David Thompson gave deathbed address
Finished speaking minutes before last ritesMonday, November 08, 2010
BRIDGETOWN, Barbados — The personal physician of late Barbadian Prime Minister David Thompson said Thompson delivered a rallying speech just hours before he passed away last month.
Thompson's personal physical Dr Richard Ishmael, in a statement published in the Sunday Sun newspaper, recalled how the former leader had the people of Barbados and those who supported him in his thoughts, even as he lay on his deathbed.
He recounted that the "remarkable thing happened" as Thompson lay in bed on the night before he passed, surrounded by his wife Mara, daughters Misha, Oya and Osa-Marie, sister Liz, and later his mother Margaret. Dr Ishmael said he and Thompson's night nurse were the only two outsiders there.
"He gave a political/rallying speech to his troops right there from his bed. Mara and I were not quite sure whom he was talking to, but he was thanking people for all their support and urging them to carry on his plans and policies," he said.
"This went on for about an hour and a half, and was uttered very softly and in a low tone so we were not able to decipher a lot of his words. At about 11:30 pm he stopped talking and had a peaceful look on his face. His breathing started to get shallow and his priest was called, who came and gave him his last rites."
The physician said that when Thompson stopped breathing at 2:10 am on October 23, losing his battle with pancreatic cancer, he had a smile on his face.
Dr Ishmael, himself a cancer survivor, said the late prime minister's death brought to an end the life of a "truly remarkable and great man".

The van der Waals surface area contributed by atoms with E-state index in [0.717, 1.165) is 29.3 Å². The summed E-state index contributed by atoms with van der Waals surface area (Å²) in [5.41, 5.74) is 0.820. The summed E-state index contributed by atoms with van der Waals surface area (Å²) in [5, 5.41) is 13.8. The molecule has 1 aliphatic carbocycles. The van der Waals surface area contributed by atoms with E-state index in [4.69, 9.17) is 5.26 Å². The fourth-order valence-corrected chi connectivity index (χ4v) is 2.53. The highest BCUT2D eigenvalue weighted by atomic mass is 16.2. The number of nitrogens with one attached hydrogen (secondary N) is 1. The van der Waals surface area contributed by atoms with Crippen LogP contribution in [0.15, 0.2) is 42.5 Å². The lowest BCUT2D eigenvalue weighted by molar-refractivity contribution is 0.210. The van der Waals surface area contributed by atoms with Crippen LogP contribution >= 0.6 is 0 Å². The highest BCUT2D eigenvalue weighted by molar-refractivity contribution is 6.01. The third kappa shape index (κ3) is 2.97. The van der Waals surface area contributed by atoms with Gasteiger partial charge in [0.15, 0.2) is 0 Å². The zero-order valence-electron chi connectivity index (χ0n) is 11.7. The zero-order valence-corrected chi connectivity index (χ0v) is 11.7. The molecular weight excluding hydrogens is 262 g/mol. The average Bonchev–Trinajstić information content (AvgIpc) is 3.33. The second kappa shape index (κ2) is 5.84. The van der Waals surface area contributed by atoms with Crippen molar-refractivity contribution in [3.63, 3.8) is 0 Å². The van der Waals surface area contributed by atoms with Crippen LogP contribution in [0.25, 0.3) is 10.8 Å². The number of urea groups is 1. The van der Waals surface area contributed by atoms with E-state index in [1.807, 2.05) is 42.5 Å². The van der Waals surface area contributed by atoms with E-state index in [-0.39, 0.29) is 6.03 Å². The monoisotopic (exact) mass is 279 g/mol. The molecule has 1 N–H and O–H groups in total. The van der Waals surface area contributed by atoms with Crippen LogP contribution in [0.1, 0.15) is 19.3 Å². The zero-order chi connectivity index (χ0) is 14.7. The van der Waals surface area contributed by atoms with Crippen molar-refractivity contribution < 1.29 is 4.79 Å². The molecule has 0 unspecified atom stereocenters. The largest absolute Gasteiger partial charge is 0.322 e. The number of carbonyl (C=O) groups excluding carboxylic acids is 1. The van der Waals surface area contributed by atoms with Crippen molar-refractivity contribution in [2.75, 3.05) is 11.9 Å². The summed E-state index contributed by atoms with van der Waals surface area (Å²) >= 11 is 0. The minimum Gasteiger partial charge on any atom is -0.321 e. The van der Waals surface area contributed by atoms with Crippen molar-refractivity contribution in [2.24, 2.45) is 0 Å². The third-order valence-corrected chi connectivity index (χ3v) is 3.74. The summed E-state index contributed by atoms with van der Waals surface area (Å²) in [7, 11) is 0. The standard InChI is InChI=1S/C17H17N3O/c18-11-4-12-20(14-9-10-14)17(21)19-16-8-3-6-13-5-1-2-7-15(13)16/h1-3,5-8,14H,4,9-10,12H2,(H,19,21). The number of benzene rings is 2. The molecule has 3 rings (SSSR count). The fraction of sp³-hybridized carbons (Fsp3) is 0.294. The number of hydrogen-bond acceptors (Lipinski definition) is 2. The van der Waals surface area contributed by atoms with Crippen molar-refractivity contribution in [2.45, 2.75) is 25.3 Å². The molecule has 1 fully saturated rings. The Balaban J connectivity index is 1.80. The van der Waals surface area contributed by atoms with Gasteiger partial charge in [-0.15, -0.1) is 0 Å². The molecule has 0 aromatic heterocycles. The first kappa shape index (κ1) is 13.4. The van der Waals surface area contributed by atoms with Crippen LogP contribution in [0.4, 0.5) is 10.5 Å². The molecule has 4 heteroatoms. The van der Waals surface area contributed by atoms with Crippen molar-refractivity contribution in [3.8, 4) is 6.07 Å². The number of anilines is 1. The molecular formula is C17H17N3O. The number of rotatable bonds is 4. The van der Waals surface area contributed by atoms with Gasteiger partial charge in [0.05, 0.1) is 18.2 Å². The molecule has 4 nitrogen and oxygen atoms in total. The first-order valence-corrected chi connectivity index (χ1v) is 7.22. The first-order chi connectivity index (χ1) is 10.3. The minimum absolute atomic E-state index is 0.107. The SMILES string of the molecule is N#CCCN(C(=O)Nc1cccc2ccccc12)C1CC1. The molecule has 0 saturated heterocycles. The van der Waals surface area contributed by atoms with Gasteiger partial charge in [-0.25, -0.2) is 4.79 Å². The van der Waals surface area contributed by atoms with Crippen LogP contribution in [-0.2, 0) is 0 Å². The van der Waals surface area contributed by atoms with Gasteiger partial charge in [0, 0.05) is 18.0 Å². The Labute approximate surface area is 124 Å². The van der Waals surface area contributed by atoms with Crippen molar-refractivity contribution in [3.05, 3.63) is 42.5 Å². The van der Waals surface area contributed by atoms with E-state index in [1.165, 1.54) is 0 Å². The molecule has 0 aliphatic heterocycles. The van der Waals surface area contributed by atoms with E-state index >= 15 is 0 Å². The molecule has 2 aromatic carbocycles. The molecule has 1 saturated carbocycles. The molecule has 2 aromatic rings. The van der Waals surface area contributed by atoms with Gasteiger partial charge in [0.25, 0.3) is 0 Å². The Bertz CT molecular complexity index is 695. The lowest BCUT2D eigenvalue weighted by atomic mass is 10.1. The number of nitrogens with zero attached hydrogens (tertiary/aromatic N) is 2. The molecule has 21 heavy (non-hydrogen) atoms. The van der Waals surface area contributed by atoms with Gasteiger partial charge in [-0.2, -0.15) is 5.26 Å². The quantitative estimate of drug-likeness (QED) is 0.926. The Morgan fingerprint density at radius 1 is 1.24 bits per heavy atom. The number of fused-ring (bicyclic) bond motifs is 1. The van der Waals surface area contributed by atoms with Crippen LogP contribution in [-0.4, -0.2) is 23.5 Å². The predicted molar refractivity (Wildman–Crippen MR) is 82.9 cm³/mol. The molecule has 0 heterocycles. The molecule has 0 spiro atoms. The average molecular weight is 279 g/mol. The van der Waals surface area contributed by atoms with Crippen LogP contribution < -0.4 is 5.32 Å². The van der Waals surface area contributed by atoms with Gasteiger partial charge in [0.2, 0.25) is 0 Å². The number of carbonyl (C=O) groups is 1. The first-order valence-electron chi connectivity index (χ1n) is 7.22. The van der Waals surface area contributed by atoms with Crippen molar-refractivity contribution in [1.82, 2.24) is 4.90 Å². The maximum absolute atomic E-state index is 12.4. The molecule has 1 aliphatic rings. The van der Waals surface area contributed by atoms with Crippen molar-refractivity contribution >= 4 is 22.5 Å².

"When struck down in the prime of his life with a fatal illness, he handled it with the utmost pride and dignity, never complaining and fighting it to the end," he said.
In his statement, the doctor also marvelled that Thompson never asked "why me?"
According Dr Ishmael, himself a cancer survivor, the 48-year-old refused to question God's plan for him and handled his illness in an extraordinary and dignified way. He said that from very early, Thompson knew what the prognosis of his condition was and chose to be extremely positive and put his trust in God.
In fact, the doctor said, during a frank discussion with Thompson while he was in New York for medical treatment, the Barbadian leader said he was simply happy for what he had been given in life.
"I told him that it would be understandable if he felt that life was 'unfair', as I certainly had felt so at some time during my illness," the physician said.
"His answer to me was: 'Richard, I really don't think like that. I have been extremely fortunate to have, and to have the love of a wonderful family, and to have been able to serve my country and my people'."
Thompson was laid to rest last Wednesday at a state funeral attended by thousands.